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hatchment (plural hatchments)
- (heraldry) A display of the arms, supporters, crests, motto, etc of a deceased person, placed within a black lozenge and hung on a wall
- c. 1599–1602 (date written), William Shakespeare, “The Tragedie of Hamlet, Prince of Denmarke”, in Mr. William Shakespeares Comedies, Histories, & Tragedies […] (First Folio), London: […] Isaac Iaggard, and Ed[ward] Blount, published 1623, →OCLC, [Act IV, scene v], page 275, column 1:
- No Trophee, Sword, nor Hatchment o're his bones.
- 1847 January – 1848 July, William Makepeace Thackeray, chapter 7, in Vanity Fair […], London: Bradbury and Evans […], published 1848, →OCLC:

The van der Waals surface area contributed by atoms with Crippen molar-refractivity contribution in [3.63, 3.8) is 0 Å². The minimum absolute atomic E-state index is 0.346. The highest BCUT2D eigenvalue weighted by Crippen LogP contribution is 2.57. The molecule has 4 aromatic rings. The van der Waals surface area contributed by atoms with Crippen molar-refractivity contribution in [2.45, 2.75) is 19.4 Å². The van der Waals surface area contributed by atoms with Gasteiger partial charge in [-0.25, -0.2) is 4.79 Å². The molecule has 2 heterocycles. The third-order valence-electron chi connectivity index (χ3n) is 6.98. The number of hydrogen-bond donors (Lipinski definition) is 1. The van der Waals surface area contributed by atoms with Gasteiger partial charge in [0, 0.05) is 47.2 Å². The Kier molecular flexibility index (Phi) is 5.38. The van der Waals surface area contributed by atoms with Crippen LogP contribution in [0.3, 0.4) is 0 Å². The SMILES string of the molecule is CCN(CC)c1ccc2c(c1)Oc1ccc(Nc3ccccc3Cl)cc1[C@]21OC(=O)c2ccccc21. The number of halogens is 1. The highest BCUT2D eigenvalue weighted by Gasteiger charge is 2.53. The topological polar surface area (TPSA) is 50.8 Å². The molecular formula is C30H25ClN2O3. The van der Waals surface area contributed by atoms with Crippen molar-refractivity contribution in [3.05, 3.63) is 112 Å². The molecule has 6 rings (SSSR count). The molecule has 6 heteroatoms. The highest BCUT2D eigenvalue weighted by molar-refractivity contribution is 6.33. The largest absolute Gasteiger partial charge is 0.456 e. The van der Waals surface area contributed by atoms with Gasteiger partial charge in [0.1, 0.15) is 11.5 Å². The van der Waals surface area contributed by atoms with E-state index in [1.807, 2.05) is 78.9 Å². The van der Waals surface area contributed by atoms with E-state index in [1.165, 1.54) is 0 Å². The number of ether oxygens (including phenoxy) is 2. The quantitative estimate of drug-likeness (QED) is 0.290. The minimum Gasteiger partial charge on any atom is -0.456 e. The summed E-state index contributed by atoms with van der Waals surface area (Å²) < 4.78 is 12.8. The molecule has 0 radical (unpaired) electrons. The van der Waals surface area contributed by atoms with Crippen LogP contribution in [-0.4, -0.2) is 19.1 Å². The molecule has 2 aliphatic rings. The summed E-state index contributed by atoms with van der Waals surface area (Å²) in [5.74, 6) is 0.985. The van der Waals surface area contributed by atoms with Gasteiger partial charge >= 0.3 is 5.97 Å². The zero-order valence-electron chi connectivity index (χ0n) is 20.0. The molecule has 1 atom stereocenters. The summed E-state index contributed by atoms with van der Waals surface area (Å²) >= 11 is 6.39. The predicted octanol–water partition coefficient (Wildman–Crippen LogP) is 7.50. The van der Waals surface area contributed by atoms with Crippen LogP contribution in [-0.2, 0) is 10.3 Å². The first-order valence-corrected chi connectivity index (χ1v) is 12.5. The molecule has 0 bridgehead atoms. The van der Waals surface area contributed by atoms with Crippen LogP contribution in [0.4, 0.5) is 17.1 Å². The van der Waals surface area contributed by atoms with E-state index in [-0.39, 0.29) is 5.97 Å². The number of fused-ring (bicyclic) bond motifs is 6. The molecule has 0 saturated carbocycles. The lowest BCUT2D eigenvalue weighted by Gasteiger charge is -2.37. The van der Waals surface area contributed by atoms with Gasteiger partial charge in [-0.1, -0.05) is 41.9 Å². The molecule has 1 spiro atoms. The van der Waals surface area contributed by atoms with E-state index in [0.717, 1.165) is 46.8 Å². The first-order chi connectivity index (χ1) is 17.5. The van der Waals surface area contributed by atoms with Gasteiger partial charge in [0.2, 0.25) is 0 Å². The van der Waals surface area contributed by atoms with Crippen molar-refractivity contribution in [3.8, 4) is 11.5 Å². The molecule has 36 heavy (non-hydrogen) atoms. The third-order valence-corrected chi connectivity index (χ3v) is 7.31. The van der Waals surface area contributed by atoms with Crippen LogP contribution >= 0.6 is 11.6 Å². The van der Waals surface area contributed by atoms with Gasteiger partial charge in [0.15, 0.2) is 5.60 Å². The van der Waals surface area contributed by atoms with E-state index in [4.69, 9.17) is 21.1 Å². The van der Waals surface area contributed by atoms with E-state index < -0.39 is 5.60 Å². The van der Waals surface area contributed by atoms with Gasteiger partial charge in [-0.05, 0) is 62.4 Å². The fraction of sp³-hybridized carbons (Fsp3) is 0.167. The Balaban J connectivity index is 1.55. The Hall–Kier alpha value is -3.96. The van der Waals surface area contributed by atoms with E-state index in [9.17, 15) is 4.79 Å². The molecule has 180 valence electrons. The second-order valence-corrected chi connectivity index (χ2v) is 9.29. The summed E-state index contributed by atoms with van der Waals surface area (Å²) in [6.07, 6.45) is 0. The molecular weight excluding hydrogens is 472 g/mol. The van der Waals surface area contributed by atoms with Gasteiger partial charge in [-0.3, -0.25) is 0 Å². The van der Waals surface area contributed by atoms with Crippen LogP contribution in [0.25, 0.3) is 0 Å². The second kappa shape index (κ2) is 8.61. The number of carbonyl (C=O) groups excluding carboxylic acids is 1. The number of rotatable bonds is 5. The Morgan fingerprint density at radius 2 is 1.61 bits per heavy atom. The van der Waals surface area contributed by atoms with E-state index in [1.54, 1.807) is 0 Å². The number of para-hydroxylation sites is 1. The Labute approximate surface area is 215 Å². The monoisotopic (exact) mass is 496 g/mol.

- Having passed through Gaunt Square into Great Gaunt Street, the carriage at length stopped at a tall gloomy house between two other tall gloomy houses, each with a hatchment over the middle drawing-room window; as is the custom of houses in Great Gaunt Street, in which gloomy locality death seems to reign perpetual.
- 2012 October 8, Daniel W. Patterson, The True Image: Gravestone Art and the Culture of Scotch Irish Settlers in the Pennsylvania and Carolina Backcountry, UNC Press Books, →ISBN, page 141:
- The second and third quarters of the shield are indecipherable on the stone but clearer in two other representations of the arms, a painted wooden funeral hatchment for Mary Davie […]